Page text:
I love metaphor and believe that metaphoric thinking is key to spiritual understanding. But metaphor can be misleading when the feeling the metaphor evokes trumps the wisdom it is meant to impart. Martin Buber’s metaphor “the eclipse of God” is a case in point.
Krista Tippett in her lovely and sometimes maddeningly frustrating book “Speaking of Faith,” uses Buber’s metaphor to introduce the idea that God has turned His Face away from humankind. This is metaphoric thinking at its worst. First of all, it isn’t at all what Buber meant. Secondly, it is theologically false.
An eclipse is not linked to the actions of that which is eclipsed. The sun does not turn away during a solar eclipse; the moon simply gets between us and the sun, and blocks our view. The sun is still shining; we just can’t see it. Buber didn’t mean that God has turned away from us, but that our ideas of god have blocked us from the living Presence of God. Even the word “God” is a block: “It is incumbent upon the human being to get rid also of the name Elohim [god], for it by necessity creates a relation based on an assumption of nearness” (Buber, Eclipse of God, 24).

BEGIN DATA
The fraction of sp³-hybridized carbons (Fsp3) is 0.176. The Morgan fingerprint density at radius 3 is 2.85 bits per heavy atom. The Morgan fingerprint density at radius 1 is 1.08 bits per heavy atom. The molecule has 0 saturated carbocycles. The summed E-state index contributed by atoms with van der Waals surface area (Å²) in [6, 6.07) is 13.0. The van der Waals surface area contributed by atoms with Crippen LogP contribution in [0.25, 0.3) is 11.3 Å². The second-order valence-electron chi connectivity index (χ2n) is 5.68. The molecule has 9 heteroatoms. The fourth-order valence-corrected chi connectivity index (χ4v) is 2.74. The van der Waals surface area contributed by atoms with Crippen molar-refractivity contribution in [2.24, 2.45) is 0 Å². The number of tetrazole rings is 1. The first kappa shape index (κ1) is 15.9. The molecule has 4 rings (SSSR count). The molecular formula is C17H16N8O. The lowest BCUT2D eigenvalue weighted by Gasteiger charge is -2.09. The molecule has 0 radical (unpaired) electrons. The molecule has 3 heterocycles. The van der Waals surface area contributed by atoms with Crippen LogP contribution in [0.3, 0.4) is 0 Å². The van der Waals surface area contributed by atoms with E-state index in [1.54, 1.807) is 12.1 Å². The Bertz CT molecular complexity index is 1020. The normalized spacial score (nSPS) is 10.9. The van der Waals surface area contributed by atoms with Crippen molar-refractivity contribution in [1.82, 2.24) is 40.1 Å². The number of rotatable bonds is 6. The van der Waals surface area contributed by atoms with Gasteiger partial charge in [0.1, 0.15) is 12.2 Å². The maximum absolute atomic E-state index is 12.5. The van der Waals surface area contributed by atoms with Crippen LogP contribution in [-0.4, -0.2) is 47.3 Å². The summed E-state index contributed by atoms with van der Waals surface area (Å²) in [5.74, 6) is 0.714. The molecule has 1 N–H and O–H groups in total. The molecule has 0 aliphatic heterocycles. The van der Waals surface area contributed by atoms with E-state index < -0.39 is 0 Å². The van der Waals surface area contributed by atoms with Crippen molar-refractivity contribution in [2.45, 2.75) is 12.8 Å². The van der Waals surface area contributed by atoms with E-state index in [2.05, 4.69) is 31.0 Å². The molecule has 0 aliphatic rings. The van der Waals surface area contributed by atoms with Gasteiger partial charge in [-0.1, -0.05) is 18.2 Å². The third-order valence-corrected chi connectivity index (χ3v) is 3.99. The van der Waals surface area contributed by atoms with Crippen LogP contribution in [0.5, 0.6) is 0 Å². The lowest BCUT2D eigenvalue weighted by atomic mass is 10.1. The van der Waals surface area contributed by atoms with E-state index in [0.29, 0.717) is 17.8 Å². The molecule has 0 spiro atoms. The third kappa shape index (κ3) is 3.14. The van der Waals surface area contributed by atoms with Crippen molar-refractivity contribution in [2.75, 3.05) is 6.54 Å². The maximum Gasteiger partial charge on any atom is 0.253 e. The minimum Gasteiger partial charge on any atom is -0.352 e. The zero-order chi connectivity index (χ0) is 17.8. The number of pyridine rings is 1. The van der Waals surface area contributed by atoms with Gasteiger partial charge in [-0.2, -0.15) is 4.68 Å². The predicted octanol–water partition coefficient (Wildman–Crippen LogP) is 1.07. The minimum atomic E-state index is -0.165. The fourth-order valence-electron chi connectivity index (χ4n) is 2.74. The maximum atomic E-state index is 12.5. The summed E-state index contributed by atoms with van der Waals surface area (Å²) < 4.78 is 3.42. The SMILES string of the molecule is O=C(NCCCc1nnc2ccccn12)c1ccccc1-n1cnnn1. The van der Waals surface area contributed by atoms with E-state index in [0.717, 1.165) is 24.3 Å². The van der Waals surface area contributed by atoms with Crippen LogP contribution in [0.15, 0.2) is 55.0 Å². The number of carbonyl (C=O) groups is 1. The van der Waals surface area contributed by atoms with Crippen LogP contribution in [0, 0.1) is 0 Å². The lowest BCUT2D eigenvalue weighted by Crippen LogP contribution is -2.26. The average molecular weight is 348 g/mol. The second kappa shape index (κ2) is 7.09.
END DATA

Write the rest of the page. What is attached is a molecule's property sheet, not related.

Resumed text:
God is not a being you can locate in or out of space/time. If God is in space/time, then God is no different from us. If God transcends space/time, God is irrelevant to us. For centuries theologians have tried to overcome the irrelevancy of a supernatural god by figuring out how a god who transcends space/time can interact with creatures bound by space/time. The whole enterprise, however, is silly, since the problem only exists in the minds of the people trying to solve it.
It is like a person who comes to you with a brown paper shopping bag and says, “I have a full size elephant in this bag. Can you tell me how I got it in there?” Now you can spend hours imagining all kinds of weird ways to get an elephant into a bag, or you can say, “You can’t have an elephant in that bag,” and walk on. When it comes to matters theological, I prefer to walk on.
It is we who say God is in or out of space/time. If the idea doesn’t make sense, stop saying it. Rather than trying to bridge a gap that we ourselves create, stop creating the gap in the first place.
God is not in space/time; space/time is in God. The reason we may feel eclipsed from God is that we have placed blinders over our eyes at noon, and then convinced ourselves that day has been eclipsed by night.
Of course if you really understand the reality of God in, with, and as all things, even the blinders are God, and you just take them off or leave them on as the mood moves you without imagining that either state effects your real relationship with God at all.
So please handle metaphors with care, making sure they speak truth rather than just evoke feelings.